- After a mass shooting in El Paso, Texas took 22 lives and injured 24 others on Saturday, Texas Lieutenant Governor Dan Patrick made a Sunday morning “Fox & Friends” appearance to discuss the shooter’s motives.
- Patrick suggested that, apart from being an anti-immigrant hate crime, as laid out in what is believed to be the shooter’s manifesto, violent video games, a lack of prayer in schools, and online bullying could have motivated the shooter.
- The lieutenant governor called on the federal government to “do something about the video games industry” and lamented that “we won’t let” children pray in schools – however, Texas law gives student the “absolute right” to pray in a non-disruptive matter.
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Two mass shootings that occurred in El Paso, Texas, and Dayton, Ohio, within a 24-hour period on Saturday and Sunday have shaken the US. The first, which has claimed 22 lives and injured 24 others, happened at a Walmart and is being investigated as both a case of domestic terrorism and a hate crime.
A manifesto posted online that is believed to have been written by the shooter purports that he feared Hispanic “invaders” would turn Texas into a “Democrat stronghold,” and that he believed mass violence was the only way to combat immigration along the southern border.
Various famous figures and politicians have placed blame on the National Rifle Association, President Donald Trump’s administration, and the white supremacist ideology echoed in the manifesto. Texas Lieutenant Governor Dan Patrick blamed something else in a Sunday morning “Fox & Friends” segment: the lack of prayer in schools, along with violent video games.
“Sunday morning when most of your viewers right now, half of the country, are getting ready to go to church. And yet, tomorrow, we won’t let our kids even pray in our schools,” Patrick, who declined interviews from other news outlets, including CNN, said. “It’s many factors that go into these shootings, many factors. And it’s not a time to politicize.”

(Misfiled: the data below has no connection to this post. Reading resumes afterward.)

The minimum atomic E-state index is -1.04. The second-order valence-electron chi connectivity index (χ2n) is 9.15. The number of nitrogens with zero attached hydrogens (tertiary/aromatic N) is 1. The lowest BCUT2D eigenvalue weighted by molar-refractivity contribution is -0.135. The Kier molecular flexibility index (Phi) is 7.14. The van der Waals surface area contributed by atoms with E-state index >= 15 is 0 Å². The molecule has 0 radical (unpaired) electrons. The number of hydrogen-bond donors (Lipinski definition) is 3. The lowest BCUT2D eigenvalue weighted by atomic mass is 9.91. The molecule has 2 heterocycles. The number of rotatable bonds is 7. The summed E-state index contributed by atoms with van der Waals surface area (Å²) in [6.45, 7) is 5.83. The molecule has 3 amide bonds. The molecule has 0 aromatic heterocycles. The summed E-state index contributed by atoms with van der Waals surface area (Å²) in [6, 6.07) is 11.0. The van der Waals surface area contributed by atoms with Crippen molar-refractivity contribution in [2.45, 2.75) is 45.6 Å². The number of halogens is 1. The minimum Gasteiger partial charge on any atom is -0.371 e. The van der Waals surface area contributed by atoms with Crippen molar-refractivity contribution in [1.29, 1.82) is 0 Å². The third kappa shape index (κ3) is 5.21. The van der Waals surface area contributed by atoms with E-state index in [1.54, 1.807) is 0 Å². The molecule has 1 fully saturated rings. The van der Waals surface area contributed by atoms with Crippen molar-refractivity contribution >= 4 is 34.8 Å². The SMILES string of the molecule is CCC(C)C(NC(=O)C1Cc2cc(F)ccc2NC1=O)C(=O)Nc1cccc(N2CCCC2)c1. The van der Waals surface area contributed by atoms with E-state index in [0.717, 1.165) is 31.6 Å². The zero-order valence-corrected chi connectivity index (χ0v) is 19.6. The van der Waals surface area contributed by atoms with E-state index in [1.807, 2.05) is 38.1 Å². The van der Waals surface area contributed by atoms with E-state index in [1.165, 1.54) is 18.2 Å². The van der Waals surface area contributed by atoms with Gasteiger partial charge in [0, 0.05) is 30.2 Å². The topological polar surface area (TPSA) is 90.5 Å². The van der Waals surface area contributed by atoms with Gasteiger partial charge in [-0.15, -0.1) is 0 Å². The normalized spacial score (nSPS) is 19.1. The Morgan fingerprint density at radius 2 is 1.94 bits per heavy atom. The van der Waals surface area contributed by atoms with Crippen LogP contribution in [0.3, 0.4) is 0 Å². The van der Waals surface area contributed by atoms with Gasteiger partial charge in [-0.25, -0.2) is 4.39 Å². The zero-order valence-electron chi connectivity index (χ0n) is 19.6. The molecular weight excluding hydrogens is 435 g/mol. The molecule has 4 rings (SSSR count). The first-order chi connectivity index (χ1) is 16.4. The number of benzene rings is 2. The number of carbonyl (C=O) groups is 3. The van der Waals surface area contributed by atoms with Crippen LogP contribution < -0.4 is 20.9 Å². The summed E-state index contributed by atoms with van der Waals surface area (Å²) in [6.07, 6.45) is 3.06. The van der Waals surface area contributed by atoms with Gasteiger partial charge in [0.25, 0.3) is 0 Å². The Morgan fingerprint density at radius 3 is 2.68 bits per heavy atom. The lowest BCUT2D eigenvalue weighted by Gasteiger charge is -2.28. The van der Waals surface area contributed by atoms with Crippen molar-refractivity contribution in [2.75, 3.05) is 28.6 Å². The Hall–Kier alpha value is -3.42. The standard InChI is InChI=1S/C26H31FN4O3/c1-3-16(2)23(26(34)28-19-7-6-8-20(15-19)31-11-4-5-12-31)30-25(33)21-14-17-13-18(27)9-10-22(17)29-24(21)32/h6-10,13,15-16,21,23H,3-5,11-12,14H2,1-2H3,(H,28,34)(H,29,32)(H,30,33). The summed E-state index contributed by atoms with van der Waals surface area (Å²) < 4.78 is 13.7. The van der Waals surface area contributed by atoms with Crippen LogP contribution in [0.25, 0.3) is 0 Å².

The Texas Lieutenant Governor says it's not firearms or white supremacy that caused yesterday's massacre in El Paso, it's that kids don't pray in school anymore pic.twitter.com/lNedl0rg7U
— Timothy Burke (@bubbaprog) August 4, 2019
Patrick also demanded that the federal government “do something about the video games industry,” which he says “teaches young people to kill.” He claimed that the shooter, 21-year-old Patrick Crusius of Allen, Texas, was imitating a “super-soldier” from “Call of Duty,” a popular first-person shooting game.
The lieutenant governor did, at one point, note that the shooting was “obviously a hate crime, I think, in my view, against immigrants.” But in his “Fox & Friends” segment, he also suggested online bullying and not saluting the American flag could have been factors.
Texas laws provide students with the “absolute right” to voluntarily pray in schools in a non-disruptive manner, and as long as it does not alienate other students.
With another mass shooting in Dayton, Ohio, occurring than 24 hours after Crusius opened fire in El Paso, the weekend death toll from mass shootings has reached 31 people so far, in addition to the Dayton shooter, who was killed less than a minute after opening fire at 1:07 AM in a downtown district.
There’s no public evidence that the shootings resulted from video games, bullying, or lack of prayer.
This article has been updated to reflect the latest casualty count from both mass shootings.
- Read more:
- 29 dead in 2 mass shootings in Ohio and El Paso in less than 24 hours
- Authorities are investigating an anti-immigrant manifesto they believe the El Paso shooting suspect may have written
- Justice department will seek death penalty for El Paso shooting, which is being treated as an incident of domestic terror
- 2020 Democratic candidates are pointing to Trump as ‘encouraging’ shootings such as those in El Paso and Dayton, Ohio